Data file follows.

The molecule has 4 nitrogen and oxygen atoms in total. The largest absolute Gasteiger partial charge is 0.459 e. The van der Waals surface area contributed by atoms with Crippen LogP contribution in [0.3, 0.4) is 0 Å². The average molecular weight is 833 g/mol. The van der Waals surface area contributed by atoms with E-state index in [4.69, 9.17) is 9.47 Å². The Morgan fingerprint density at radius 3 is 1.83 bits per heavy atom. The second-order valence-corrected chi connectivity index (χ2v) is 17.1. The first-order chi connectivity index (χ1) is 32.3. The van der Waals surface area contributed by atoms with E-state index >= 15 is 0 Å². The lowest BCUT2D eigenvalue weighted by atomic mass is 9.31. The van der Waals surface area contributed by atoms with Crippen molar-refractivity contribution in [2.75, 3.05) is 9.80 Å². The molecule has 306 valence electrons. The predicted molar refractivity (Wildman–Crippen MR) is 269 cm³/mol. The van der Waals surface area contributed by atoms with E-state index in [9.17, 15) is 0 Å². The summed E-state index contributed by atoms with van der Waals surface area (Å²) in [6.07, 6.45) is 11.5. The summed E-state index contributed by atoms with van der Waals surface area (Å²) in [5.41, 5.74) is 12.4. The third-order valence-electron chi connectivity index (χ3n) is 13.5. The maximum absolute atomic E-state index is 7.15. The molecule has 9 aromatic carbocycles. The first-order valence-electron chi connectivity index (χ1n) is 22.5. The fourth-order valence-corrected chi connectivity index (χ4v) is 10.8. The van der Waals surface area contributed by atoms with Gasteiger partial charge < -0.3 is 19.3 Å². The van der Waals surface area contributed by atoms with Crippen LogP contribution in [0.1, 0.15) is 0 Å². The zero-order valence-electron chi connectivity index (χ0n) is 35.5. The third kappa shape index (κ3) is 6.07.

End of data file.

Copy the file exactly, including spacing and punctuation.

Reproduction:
The molecule has 4 nitrogen and oxygen atoms in total. The largest absolute Gasteiger partial charge is 0.459 e. The van der Waals surface area contributed by atoms with Crippen LogP contribution in [0.3, 0.4) is 0 Å². The average molecular weight is 833 g/mol. The van der Waals surface area contributed by atoms with E-state index in [4.69, 9.17) is 9.47 Å². The Morgan fingerprint density at radius 3 is 1.83 bits per heavy atom. The second-order valence-corrected chi connectivity index (χ2v) is 17.1. The first-order chi connectivity index (χ1) is 32.3. The van der Waals surface area contributed by atoms with E-state index >= 15 is 0 Å². The lowest BCUT2D eigenvalue weighted by atomic mass is 9.31. The van der Waals surface area contributed by atoms with Crippen molar-refractivity contribution in [2.75, 3.05) is 9.80 Å². The molecule has 306 valence electrons. The predicted molar refractivity (Wildman–Crippen MR) is 269 cm³/mol. The van der Waals surface area contributed by atoms with E-state index in [9.17, 15) is 0 Å². The summed E-state index contributed by atoms with van der Waals surface area (Å²) in [6.07, 6.45) is 11.5. The summed E-state index contributed by atoms with van der Waals surface area (Å²) in [5.41, 5.74) is 12.4. The third-order valence-electron chi connectivity index (χ3n) is 13.5. The maximum absolute atomic E-state index is 7.15. The molecule has 9 aromatic carbocycles. The first-order valence-electron chi connectivity index (χ1n) is 22.5. The fourth-order valence-corrected chi connectivity index (χ4v) is 10.8. The van der Waals surface area contributed by atoms with Gasteiger partial charge < -0.3 is 19.3 Å². The van der Waals surface area contributed by atoms with Crippen LogP contribution in [0.1, 0.15) is 0 Å². The zero-order valence-electron chi connectivity index (χ0n) is 35.5. The third kappa shape index (κ3) is 6.07.